Finally, and this is only small, but it says a lot about Kalezic’s time at the club. I don’t recall him once coming over to speak to the fans at the away games I attended. Ernie did. Ricki Herbert did. Darije didn’t. Senior players such as the club stalwart Andrew Durante (who appears set to retire at the end of the season) understood the value of this connection which I think the former Roda JC mentor never did. The All Whites defender has also passed on the values of the club to the young players.

Sarpreet Singh showed the value of the fans earlier this year in Newcastle after a rare win in high-fiving my eldest tama.

A fleeting moment of joy in a stagnant season.

The lesson from Kalezić’s time at the club is culture and understanding plus style breeds winning. The Phoenix have the club culture. The new coach must bring the understanding and style.


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Golf Capital: Korda’s jaw, Pepperell’s win, Justin and the sledger


A collection of golf news, thoughts and notes from the week which saw Justin Thomas climb into the top three, Eddie Pepperell break through on the European Tour and Jessica Korda win for the first time since 2015.


Opening drive

Justin Thomas needed only one hole in the playoff to win the Honda Classic and see off Luke List which prevented the Seattle-born player from grabbing his first PGA Tour victory. Now world number three Thomas has won eight times on the PGA Tour since November 2015. Thomas and List finished at eight under with a birdie each on the last when it looked like it might be a three-person playoff with Alex Noren. The Puerto Rico Open has been cancelled this year due to the ongoing impact of Hurricane Maria from late last year but the WGC Mexico Championship takes places at Club de Golf Chapultepec with Dustin Johnson the defending champion.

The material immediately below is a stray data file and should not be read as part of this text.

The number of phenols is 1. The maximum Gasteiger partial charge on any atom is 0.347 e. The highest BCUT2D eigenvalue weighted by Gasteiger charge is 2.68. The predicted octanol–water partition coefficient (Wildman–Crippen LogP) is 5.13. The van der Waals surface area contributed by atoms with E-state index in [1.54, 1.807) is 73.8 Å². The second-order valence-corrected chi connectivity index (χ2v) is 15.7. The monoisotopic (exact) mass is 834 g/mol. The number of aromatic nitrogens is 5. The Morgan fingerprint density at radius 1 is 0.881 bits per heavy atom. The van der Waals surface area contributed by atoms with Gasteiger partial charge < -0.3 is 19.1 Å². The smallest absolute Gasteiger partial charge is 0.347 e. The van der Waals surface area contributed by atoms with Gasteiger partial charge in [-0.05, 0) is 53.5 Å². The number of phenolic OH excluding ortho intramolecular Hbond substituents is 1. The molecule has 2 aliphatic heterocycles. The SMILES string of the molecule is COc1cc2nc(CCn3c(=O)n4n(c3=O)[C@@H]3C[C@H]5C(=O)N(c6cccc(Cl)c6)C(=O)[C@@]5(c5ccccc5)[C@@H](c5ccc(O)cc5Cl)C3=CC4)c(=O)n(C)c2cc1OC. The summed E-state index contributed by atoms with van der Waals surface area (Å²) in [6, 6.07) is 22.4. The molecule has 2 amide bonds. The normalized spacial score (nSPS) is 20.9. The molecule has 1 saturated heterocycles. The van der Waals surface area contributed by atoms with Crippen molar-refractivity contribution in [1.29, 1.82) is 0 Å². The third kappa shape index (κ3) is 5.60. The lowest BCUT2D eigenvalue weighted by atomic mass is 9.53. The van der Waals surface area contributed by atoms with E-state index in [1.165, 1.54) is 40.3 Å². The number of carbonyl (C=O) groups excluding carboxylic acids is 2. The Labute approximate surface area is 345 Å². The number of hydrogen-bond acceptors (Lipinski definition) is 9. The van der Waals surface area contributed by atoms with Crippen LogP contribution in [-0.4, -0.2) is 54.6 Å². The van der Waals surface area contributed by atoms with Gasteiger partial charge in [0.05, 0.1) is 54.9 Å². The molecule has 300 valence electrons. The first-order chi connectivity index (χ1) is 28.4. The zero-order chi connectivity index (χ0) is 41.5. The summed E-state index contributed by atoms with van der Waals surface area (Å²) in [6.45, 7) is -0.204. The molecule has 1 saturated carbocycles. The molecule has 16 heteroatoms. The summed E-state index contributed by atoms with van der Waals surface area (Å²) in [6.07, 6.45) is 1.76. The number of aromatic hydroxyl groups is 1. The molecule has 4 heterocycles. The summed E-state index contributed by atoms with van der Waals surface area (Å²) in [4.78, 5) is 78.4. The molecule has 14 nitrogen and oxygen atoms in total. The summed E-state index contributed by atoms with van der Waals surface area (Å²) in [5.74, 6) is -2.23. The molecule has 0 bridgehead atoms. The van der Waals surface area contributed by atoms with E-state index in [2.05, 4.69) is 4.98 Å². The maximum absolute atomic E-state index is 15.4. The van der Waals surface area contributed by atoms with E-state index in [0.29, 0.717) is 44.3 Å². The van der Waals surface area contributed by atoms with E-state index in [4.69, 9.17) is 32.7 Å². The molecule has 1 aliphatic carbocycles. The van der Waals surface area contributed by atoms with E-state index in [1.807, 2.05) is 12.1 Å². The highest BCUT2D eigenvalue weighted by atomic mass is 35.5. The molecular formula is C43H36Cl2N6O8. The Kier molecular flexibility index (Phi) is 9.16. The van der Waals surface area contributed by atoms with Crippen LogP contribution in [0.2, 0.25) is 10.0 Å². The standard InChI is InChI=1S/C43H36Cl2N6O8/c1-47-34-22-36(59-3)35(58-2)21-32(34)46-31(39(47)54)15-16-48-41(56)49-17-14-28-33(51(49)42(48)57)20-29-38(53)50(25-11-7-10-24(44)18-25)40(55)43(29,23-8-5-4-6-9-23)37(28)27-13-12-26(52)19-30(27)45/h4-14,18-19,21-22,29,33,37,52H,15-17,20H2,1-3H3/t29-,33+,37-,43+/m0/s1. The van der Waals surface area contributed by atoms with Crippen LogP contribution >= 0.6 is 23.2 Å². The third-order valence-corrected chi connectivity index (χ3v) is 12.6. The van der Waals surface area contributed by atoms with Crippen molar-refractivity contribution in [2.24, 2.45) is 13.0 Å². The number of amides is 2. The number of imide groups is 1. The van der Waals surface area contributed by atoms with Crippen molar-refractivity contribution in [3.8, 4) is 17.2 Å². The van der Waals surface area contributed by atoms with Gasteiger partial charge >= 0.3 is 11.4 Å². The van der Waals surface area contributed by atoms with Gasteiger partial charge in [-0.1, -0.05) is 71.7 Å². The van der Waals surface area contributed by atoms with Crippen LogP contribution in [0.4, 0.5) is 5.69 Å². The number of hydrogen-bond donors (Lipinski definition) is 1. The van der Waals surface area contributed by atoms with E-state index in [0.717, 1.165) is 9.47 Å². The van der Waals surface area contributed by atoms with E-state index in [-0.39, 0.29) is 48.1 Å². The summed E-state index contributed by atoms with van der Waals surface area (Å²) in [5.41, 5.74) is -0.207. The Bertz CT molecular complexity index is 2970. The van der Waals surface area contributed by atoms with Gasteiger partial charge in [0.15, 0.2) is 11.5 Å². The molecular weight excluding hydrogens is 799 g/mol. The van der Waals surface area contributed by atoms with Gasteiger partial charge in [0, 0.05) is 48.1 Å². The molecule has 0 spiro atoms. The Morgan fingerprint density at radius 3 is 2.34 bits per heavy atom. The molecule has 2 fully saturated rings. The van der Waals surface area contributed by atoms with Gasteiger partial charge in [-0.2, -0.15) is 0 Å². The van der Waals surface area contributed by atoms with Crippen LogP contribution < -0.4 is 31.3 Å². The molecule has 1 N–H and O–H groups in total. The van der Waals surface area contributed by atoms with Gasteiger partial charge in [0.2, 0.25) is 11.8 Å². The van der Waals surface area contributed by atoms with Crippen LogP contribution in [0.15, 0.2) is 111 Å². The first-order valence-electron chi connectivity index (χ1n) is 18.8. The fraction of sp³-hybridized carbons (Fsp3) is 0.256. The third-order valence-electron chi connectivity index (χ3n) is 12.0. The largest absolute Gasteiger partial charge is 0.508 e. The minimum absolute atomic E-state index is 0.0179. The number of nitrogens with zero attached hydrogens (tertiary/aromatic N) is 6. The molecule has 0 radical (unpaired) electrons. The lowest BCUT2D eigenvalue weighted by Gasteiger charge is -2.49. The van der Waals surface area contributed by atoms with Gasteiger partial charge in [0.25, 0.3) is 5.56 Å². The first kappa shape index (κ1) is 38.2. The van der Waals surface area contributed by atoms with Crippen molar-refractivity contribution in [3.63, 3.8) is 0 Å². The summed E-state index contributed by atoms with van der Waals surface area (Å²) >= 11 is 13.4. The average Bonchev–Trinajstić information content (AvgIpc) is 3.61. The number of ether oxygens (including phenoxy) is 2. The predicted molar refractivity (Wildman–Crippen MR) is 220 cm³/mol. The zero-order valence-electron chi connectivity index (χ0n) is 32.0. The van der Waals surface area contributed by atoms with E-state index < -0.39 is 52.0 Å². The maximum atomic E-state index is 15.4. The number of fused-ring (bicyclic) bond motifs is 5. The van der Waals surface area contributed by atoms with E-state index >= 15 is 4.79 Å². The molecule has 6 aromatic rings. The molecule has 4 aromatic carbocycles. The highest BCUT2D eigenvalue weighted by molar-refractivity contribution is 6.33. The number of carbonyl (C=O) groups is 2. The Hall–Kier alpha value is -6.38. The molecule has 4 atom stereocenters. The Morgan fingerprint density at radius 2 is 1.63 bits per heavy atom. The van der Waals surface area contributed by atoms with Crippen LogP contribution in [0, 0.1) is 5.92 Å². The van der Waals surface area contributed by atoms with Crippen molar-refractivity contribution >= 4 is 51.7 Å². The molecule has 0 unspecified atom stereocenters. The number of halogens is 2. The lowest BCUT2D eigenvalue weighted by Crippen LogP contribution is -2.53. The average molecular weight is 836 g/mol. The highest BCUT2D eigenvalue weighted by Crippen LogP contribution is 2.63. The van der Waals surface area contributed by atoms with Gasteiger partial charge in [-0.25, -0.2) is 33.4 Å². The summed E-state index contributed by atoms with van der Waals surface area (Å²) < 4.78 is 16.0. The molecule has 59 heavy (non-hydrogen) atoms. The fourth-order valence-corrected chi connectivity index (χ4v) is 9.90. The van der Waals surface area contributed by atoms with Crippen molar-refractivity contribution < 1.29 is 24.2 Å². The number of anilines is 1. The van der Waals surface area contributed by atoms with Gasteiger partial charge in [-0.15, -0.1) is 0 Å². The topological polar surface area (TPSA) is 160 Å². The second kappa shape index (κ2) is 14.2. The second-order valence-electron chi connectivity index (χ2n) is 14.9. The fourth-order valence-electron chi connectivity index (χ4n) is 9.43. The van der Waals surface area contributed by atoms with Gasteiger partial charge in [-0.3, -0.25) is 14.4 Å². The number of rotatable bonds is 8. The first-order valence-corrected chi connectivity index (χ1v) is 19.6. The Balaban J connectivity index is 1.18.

American Jessica Korda won on her seasonal return with an impressive 25 under at the Honda LPGA Thailand event in Chonburi. Korda, 24, won by four strokes from Moriya Jutanugarn and Lexi Thompson with Australian Minjee Lee a further three strokes back. The LPGA heads to Singapore for the HSBC Women’s Wold Championship in Singapore won last year by Inbee Park


I’ve noted before how much I enjoy Eddie Pepperell, his blog and twitter feed are not your standard fare, so I was happy to see him rip off his hat in delight when he tapped in for victory at the Qatar Masters. Having led with Oliver Fisher at 16 under heading into the final day at the Doha Golf Club Oxford-born Pepperell recorded a two-under round to win by a shot from Fisher with Swede Marcus Kinhult third. The ET returns to South Africa for the Tshwane Open in Pretoria won in 2017 by South African Dean Burmester.


Player performance notes

Players I’m interested to see how they go with notes related to capital investment if that’s your thing. Kiwi Ben Campbell won the Horizon Golf New Zealand PGA Championship in Palmerston North. This week the Australasian PGA Tour, in an event co-sanctioned with the Asian Tour, shifts to the South Island for the ISPS Handa New Zealand Open at the Millbrook Resort in Arrowtown. Michael Hendry won in 2017. The early stages are played over two courses.


Under 20: Ryan Fox. New Zealander Fox was T3 in Malaysia two starts ago in a much stronger event and was T6 only three shots behind Hendry here last year.